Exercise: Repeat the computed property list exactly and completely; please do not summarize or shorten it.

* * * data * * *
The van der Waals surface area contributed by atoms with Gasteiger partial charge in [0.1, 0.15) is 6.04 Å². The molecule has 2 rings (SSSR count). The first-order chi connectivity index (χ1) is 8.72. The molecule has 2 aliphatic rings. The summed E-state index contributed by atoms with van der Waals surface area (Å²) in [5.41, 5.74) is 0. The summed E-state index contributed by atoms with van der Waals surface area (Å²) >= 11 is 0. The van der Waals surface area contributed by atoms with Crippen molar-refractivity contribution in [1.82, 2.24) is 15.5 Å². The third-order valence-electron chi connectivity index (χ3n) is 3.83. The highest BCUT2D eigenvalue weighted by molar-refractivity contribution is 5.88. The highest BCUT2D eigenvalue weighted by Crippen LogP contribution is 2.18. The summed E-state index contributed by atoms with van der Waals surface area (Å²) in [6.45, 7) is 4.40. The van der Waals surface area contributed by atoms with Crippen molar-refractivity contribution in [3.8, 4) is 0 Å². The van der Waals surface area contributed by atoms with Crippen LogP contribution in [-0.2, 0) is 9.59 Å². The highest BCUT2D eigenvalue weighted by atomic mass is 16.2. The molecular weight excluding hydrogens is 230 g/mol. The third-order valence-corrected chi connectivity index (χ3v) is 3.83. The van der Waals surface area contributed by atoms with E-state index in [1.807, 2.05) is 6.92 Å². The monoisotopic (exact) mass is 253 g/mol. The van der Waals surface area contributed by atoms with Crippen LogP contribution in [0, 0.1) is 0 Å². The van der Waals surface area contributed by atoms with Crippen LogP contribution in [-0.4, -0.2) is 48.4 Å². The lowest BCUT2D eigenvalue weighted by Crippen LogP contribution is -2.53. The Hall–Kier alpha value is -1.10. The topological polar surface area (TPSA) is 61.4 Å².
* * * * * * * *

The van der Waals surface area contributed by atoms with Gasteiger partial charge in [0.1, 0.15) is 6.04 Å². The molecule has 2 rings (SSSR count). The first-order chi connectivity index (χ1) is 8.72. The molecule has 2 aliphatic rings. The summed E-state index contributed by atoms with van der Waals surface area (Å²) in [5.41, 5.74) is 0. The summed E-state index contributed by atoms with van der Waals surface area (Å²) >= 11 is 0. The van der Waals surface area contributed by atoms with Crippen molar-refractivity contribution in [1.82, 2.24) is 15.5 Å². The third-order valence-electron chi connectivity index (χ3n) is 3.83. The highest BCUT2D eigenvalue weighted by molar-refractivity contribution is 5.88. The highest BCUT2D eigenvalue weighted by Crippen LogP contribution is 2.18. The summed E-state index contributed by atoms with van der Waals surface area (Å²) in [6.45, 7) is 4.40. The van der Waals surface area contributed by atoms with Crippen molar-refractivity contribution in [3.8, 4) is 0 Å². The van der Waals surface area contributed by atoms with Crippen LogP contribution in [-0.2, 0) is 9.59 Å². The highest BCUT2D eigenvalue weighted by atomic mass is 16.2. The molecular weight excluding hydrogens is 230 g/mol. The third-order valence-corrected chi connectivity index (χ3v) is 3.83. The van der Waals surface area contributed by atoms with E-state index in [1.807, 2.05) is 6.92 Å². The monoisotopic (exact) mass is 253 g/mol. The van der Waals surface area contributed by atoms with Crippen LogP contribution in [0, 0.1) is 0 Å². The van der Waals surface area contributed by atoms with Crippen LogP contribution in [-0.4, -0.2) is 48.4 Å². The lowest BCUT2D eigenvalue weighted by Crippen LogP contribution is -2.53. The Hall–Kier alpha value is -1.10. The topological polar surface area (TPSA) is 61.4 Å².